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June 04, 2013

There are massive queues at the top of Mount Everest

Maybe people need to find something else to do to prove that they're rad? Everest Maxed Out
An hour above high camp on the Southeast Ridge of Everest, Panuru Sherpa and I passed the first body. The dead climber was on his side, as if napping in the snow, his head half covered by the hood of his parka, goose down blowing from holes torn in his insulated pants. Ten minutes later we stepped around another body, her torso shrouded in a Canadian flag, an abandoned oxygen bottle holding down the flapping fabric. Trudging nose to butt up the ropes that had been fixed to the steep slope, Panuru and I were wedged between strangers above us and below us. The day before, at Camp III, our team had been part of a small group. But when we woke up this morning, we were stunned to see an endless line of climbers passing near our tents. Now, bumper to bumper at 27,000 feet, we were forced to move at exactly the same speed as everyone else, regardless of strength or ability. In the swirling darkness before midnight, I gazed up at the string of lights, climbers’ headlamps, rising into the black sky. Above me were more than a hundred slow-moving climbers. In one rocky section at least 20 people were attached to a single ratty rope anchored by a single badly bent picket pounded into the ice. If the picket popped, the rope or carabiner would instantly snap from the weight of two dozen falling climbers, and they would all cartwheel down the face to their death.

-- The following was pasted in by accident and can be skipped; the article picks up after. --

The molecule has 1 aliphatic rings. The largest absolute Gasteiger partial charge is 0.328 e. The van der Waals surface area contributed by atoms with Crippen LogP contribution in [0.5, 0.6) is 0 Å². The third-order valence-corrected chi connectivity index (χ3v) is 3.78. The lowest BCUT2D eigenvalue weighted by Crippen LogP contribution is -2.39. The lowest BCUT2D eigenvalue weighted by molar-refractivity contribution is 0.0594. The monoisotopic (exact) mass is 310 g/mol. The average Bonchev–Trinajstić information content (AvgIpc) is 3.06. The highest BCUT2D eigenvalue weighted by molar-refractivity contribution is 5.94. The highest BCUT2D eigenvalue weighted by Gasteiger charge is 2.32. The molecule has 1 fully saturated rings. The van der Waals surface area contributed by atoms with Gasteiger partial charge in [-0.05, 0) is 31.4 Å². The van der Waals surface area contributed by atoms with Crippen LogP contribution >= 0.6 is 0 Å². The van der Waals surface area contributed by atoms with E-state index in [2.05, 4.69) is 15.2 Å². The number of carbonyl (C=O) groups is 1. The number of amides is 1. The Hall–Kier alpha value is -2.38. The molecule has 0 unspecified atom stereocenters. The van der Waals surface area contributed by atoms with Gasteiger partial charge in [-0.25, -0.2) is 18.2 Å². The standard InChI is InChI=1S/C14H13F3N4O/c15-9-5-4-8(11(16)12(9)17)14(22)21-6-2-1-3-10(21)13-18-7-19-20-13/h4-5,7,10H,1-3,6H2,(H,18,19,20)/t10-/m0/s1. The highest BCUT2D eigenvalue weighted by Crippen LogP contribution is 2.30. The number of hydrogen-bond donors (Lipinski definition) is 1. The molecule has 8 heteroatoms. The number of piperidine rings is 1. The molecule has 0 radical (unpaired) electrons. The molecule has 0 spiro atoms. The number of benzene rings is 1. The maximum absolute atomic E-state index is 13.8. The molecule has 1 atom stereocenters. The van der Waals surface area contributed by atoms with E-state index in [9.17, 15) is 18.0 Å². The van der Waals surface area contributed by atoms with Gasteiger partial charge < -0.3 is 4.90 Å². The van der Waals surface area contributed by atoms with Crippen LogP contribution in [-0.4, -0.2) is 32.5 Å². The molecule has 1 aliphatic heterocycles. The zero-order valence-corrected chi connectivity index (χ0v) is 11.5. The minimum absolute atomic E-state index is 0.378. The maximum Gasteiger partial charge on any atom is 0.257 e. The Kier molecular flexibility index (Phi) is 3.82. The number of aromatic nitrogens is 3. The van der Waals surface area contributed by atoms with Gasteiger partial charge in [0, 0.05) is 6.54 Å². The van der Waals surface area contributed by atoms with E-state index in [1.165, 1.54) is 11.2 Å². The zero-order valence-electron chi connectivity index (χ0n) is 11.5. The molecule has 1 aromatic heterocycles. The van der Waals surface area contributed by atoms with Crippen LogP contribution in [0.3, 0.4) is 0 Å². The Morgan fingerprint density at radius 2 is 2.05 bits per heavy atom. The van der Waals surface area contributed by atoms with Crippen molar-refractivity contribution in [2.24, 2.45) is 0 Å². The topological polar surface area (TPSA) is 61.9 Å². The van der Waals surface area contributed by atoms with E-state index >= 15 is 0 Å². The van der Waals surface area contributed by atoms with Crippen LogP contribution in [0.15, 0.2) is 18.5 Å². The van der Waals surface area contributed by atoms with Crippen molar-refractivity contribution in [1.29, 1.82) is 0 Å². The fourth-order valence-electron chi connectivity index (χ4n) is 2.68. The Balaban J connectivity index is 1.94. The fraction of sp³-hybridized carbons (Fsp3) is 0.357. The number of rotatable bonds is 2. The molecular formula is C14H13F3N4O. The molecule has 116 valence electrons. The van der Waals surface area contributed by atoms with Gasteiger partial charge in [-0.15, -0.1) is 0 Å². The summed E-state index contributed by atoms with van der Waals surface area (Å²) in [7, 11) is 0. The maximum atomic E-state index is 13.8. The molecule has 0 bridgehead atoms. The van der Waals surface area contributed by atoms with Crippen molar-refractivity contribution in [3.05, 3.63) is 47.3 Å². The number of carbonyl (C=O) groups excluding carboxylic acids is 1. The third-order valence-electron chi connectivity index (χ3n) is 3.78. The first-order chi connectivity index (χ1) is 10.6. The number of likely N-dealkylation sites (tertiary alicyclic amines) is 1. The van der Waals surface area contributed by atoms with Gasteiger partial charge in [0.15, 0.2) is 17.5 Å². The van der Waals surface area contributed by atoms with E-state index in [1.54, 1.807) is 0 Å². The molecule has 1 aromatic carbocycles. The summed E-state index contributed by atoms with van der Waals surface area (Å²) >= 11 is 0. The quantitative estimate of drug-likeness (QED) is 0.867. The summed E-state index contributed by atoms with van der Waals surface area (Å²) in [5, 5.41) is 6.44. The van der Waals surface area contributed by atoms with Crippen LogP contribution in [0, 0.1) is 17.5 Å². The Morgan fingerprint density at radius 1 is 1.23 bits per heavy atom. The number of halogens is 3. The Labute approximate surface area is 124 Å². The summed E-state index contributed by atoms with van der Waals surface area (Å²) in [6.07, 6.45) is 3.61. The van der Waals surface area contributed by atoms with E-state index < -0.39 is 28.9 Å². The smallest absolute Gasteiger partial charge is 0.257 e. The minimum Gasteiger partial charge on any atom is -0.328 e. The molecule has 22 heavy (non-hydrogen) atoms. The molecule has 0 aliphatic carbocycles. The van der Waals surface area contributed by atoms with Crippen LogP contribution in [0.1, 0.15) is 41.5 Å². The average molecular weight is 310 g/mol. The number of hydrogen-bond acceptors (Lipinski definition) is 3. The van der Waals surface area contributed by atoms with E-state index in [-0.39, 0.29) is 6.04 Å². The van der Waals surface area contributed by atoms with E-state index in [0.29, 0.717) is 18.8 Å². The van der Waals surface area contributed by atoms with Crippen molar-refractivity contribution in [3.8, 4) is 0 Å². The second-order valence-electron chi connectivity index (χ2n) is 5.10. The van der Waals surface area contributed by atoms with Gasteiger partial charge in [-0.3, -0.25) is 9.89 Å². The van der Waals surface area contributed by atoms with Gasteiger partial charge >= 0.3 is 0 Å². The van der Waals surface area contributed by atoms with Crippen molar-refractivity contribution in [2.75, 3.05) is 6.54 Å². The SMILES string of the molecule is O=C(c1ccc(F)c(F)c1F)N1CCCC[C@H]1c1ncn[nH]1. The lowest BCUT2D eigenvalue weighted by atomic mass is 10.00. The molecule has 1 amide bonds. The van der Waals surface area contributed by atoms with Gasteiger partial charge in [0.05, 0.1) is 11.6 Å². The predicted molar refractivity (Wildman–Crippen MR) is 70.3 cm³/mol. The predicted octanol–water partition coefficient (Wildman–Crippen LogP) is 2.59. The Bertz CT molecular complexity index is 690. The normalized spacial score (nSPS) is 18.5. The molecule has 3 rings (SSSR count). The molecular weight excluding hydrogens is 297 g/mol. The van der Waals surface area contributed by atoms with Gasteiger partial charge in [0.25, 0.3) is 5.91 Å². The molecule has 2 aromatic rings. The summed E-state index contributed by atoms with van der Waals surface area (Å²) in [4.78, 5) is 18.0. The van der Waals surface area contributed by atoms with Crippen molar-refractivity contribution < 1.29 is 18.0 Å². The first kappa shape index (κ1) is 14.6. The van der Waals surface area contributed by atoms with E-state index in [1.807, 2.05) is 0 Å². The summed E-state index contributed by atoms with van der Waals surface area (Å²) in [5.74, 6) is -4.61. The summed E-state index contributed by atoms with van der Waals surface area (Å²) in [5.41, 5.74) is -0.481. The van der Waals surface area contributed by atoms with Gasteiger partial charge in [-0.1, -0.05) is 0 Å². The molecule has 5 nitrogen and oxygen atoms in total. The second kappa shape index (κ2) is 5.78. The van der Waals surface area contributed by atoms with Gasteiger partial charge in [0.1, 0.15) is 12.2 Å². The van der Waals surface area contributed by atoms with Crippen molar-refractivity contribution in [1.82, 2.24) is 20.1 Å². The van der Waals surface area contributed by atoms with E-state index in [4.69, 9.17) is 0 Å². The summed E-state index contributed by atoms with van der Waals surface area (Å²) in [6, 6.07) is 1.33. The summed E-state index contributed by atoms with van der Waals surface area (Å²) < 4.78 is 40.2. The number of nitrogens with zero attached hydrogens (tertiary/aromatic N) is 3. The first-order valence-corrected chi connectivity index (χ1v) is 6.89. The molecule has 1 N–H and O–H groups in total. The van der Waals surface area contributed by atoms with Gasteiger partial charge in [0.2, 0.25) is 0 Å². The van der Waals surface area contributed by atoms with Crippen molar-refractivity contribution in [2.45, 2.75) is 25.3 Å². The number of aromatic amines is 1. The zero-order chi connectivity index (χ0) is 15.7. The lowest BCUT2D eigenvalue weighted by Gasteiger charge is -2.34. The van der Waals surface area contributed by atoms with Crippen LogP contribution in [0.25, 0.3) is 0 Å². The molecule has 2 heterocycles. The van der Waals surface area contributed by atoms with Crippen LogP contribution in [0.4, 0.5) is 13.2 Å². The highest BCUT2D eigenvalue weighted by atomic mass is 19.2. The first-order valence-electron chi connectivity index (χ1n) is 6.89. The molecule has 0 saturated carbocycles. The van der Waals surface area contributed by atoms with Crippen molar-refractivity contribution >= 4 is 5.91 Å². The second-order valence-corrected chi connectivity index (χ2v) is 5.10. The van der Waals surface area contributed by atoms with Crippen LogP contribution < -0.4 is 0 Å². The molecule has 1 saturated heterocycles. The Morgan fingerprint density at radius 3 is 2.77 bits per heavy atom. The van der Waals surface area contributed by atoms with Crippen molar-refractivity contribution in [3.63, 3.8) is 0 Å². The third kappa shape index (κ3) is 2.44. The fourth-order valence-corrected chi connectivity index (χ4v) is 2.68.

If You Learn About Only One Bat-shit Crazy Thing Today, Make It Jeremy Bentham's "Auto Icon"

(cross-posted from my Snip, Burn, Solder Blog, 'cause it dawned...

May 31, 2013

#FACT: Galileo's Remains Reside in a Wine Glass, Eternally Flicking Off God

And in a science museum, no less! Galileo's fingers, tooth...

May 25, 2013

"Women have always fought"

“‘We Have Always Fought’: Challenging the ‘Women, Cattle and Slaves’ Narrative” by Kameron Hurley — A Dribble of Ink
When I sat down with one of my senior professors in Durban, South Africa to talk about my Master’s thesis, he asked me why I wanted to write about women resistance fighters. “Because women made up twenty percent of the ANC’s militant wing!” I gushed. “Twenty percent! When I found that out I couldn’t believe it. And you know – women have never been part of fighting forces –” He interrupted me. “Women have always fought,” he said. “What?” I said. “Women have always fought,” he said. “Shaka Zulu had an all-female force of fighters. Women have been part of every resistance movement. Women dressed as men and went to war, went to sea, and participated actively in combat for as long as there have been people.” I had no idea what to say to this. I had been nurtured in the U.S. school system on a steady diet of the Great Men theory of history. History was full of Great Men. I had to take separate Women’s History courses just to learn about what women were doing while all the men were killing each other. It turned out many of them were governing countries and figuring out rather effective methods of birth control that had sweeping ramifications on the makeup of particular states, especially Greece and Rome. Half the world is full of women, but it’s rare to hear a narrative that doesn’t speak of women as the people who have things done to them instead of the people who do things. More often, women are talked about as a man’s daughter. A man’s wife. . . .